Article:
The easiest way for me to visit my son in Hanover, New Hampshire is to take the Jitney to New York, then fly for an hour from Westchester to the airport 10 miles from Hanover. The Jitney is quiet—like a library—and I work on the way to the city. I also usually work on the 10-seat Mercedes limousine the airline provides for the one-hour ride up to Westchester. That’s quiet, too.
This last time I took the limo, it was just me and the driver. I sat in the passenger’s seat next to him and we chatted all the way up. He was also the driver of the limo on the way back down, but this time all 10 seats were taken. Again, I sat in the front.
Directly behind me, a man was on the phone talking so loud that everybody in the limo could hear everything he said.
“Well, maybe we should buy another car or two. I’m in the limousine now. And it’s packed. Look into it. We’ll see. You know I’m in every Tuesday and Thursday. So I’ll see you then and I’ll let you know what to do.”
I initially intended to turn around, look at this man and ask him not to talk so loud, but from the way he was talking I thought he might be the owner of the limo company. Maybe I shouldn’t do that. Maybe he’d kick me off the limo.
“Yeah, my dad’s fine,” he continued. “Thanks for asking. Let me tell you, this doctor who took care of him is gonna lose his license. Yeah.”
At this point, all conversation in the rest of the bus, quiet as it was, stopped. They’d listen.
“You know my mom and dad are getting on, so I think they should have check-ups. So we go to this doctor and he says he wants both of them to have blood work and a colonoscopy. Mom was fine. Dad was a problem. You know they scrape around up there when they do the colonoscopy? This damn doc did it himself.”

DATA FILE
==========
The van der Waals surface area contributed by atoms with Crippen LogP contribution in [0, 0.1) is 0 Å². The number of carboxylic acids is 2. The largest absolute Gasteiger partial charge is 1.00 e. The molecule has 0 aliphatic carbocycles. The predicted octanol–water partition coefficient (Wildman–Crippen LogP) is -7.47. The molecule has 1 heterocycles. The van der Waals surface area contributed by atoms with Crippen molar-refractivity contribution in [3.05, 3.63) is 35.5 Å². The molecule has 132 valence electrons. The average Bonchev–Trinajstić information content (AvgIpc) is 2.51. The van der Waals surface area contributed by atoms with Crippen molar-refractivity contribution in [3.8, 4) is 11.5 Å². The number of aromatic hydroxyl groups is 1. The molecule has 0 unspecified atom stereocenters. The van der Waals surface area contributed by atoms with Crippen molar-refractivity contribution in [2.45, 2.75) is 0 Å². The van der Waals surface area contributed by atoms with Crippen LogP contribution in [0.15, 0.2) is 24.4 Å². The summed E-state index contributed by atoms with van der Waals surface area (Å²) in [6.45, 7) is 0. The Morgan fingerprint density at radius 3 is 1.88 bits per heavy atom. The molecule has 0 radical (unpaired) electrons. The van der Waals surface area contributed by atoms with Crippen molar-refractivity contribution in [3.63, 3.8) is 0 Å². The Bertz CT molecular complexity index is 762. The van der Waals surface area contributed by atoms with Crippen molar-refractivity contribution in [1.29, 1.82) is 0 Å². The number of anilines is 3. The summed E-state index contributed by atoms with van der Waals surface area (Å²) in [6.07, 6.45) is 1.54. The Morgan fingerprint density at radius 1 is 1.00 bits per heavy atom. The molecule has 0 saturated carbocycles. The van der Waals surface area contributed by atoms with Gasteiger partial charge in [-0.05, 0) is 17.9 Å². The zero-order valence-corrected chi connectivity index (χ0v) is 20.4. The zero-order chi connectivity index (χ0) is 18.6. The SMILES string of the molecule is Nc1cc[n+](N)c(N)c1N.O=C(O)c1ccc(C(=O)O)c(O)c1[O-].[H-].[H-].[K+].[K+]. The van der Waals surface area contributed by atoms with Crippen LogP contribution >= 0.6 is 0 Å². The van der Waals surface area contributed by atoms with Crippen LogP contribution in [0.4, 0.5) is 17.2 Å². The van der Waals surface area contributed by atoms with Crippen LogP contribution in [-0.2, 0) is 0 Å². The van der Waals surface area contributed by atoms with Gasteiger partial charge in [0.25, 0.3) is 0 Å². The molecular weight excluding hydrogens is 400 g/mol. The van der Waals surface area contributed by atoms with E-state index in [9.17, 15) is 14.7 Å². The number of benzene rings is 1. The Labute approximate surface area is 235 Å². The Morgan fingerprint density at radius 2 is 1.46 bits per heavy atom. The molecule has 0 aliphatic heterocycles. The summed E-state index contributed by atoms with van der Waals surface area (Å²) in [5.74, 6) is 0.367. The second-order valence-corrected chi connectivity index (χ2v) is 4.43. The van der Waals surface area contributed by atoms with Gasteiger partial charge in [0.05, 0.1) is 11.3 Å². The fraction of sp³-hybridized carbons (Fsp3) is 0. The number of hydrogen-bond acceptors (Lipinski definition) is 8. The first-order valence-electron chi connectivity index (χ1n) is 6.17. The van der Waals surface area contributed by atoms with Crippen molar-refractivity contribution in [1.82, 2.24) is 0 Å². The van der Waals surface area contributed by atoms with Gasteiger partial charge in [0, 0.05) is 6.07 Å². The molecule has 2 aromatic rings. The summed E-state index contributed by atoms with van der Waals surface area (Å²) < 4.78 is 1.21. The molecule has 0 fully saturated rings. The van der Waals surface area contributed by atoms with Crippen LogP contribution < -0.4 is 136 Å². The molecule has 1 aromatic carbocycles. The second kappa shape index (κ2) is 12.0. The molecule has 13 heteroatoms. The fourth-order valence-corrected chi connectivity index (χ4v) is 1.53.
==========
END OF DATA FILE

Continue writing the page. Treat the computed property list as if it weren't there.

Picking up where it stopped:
We’re coming down the Saw Mill River Parkway, entering Yonkers.
“And he botched it. After it’s over, my dad is bleeding everywhere. He goes to the john in the hospital and just buckets of blood come out. They hook him up to an IV. They give him three pints of blood. They put him in the ICU. We can’t even visit him. We go see the doc. He says, ‘Why didn’t you tell me he is on blood thinners?’ He’s telling me this. I can’t believe it. ‘Don’t you read your own medical reports?’ I ask him. ‘You go in and do this without reading the results of your own medical reports?’ What day is it, Thursday? He’s been in the hospital since Monday.”
A woman from the back of the bus suddenly speaks. Many who take this flight are Dartmouth parents.
“I think I can speak for the rest of us,” she says.
“Hear, hear,” another person back there says.
“Nobody on this bus wants to hear you talk about your father’s medical problems. You have to shut up. Stop it.”
“Oh,” the man says. “I’m sorry…”
“And you are violating the HIPAA laws. You can’t talk like this. We could have you arrested for talking like this.”
“The HIPAA laws? There’s no HIPAA laws about this. Who the hell do you think you are?” the man replies. “I’ll talk any way I want anytime I want about my mother and father.”
The driver speaks up. “My mother was on the committee that created the HIPAA laws,” he says. “The man’s right.”
“You should apologize to me for that,” the man says. “Arrested? Apologize.”
“I’m sorry,” the woman says. Her voice is quavering.
Nobody says another word for the entire rest of the trip. In Manhattan, everybody gets their luggage and hurries off. The last two are the man and I.
“Would you believe these people?” the man asks me.
“Who’s the doctor?” I ask.